Brett Wortman

Anzac day is growing on us all

WITH Anzac Day just around the corner, once again the profile of this special day is already very high.

Every year, it continues to rise in prominence and move further to the front of the national psyche. And every year, we treasure our oldest surviving ex-servicemen and women more than ever before.

Just why this day has grown in stature and significance, as time marches on, is a curious thing but a fact certainly embraced by all of us. What made Anzac Day what it has become in the last decade or so?

Graphic footage of the Vietnam War first exposed most of us to the reality of what combat is really like. Perhaps from then on, we began to view our own fallen heroes in a new light.

Vietnam vets certainly didn't arrive home to any ticker-tape parades - a fact that's been acknowledged and redressed in recent years - but those images stayed with us.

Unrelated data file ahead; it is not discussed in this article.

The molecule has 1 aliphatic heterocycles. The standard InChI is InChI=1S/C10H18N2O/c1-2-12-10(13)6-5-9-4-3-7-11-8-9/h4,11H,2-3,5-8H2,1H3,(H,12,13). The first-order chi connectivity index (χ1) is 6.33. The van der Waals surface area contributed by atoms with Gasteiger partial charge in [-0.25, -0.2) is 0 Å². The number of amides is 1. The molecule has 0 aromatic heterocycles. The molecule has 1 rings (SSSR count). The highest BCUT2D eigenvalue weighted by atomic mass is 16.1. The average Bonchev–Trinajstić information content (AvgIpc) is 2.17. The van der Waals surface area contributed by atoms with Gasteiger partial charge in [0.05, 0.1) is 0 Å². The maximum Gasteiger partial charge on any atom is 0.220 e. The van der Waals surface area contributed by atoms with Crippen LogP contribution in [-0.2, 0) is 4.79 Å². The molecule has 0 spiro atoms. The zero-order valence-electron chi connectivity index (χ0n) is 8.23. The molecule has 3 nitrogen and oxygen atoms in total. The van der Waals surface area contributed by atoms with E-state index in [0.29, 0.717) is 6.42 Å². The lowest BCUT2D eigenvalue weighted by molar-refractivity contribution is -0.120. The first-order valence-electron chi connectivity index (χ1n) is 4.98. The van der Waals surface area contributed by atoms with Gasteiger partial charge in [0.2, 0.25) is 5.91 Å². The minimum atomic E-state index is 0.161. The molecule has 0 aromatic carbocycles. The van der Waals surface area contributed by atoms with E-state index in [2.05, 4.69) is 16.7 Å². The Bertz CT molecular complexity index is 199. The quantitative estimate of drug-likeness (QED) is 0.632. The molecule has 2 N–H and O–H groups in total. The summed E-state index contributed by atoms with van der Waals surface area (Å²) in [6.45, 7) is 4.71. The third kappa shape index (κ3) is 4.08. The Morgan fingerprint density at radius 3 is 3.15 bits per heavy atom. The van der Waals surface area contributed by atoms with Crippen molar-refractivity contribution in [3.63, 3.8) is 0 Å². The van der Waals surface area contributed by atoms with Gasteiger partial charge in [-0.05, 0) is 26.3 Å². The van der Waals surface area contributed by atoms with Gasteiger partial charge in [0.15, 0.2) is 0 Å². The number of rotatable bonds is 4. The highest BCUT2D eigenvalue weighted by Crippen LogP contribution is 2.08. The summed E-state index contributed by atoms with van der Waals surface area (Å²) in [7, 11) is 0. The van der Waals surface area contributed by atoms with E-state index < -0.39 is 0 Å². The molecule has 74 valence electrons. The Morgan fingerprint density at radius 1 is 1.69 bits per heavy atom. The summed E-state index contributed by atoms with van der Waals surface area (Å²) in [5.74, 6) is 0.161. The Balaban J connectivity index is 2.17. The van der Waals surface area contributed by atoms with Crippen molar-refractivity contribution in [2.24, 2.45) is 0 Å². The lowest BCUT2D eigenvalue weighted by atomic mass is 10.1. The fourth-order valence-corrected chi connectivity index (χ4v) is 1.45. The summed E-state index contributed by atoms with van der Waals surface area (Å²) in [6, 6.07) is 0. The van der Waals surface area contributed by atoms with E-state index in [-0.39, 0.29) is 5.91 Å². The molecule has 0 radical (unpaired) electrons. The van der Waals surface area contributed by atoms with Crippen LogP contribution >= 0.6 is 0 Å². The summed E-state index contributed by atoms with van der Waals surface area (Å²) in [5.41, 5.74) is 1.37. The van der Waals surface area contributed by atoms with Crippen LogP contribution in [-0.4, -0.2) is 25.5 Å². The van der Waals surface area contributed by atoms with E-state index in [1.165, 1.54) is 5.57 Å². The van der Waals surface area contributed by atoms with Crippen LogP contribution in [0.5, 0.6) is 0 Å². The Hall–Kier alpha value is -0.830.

Today, from Iraq and Afghanistan, we see daily video reports from the front, images so close to the action we can almost taste the dust and smell the fear.

That footage leads most of us to one conclusion. That is, anyone who has, or is, serving their country, deserves the highest respect from all of us.

The meaning and poignancy of Anzac Day will hopefully continue to grow exponentially.

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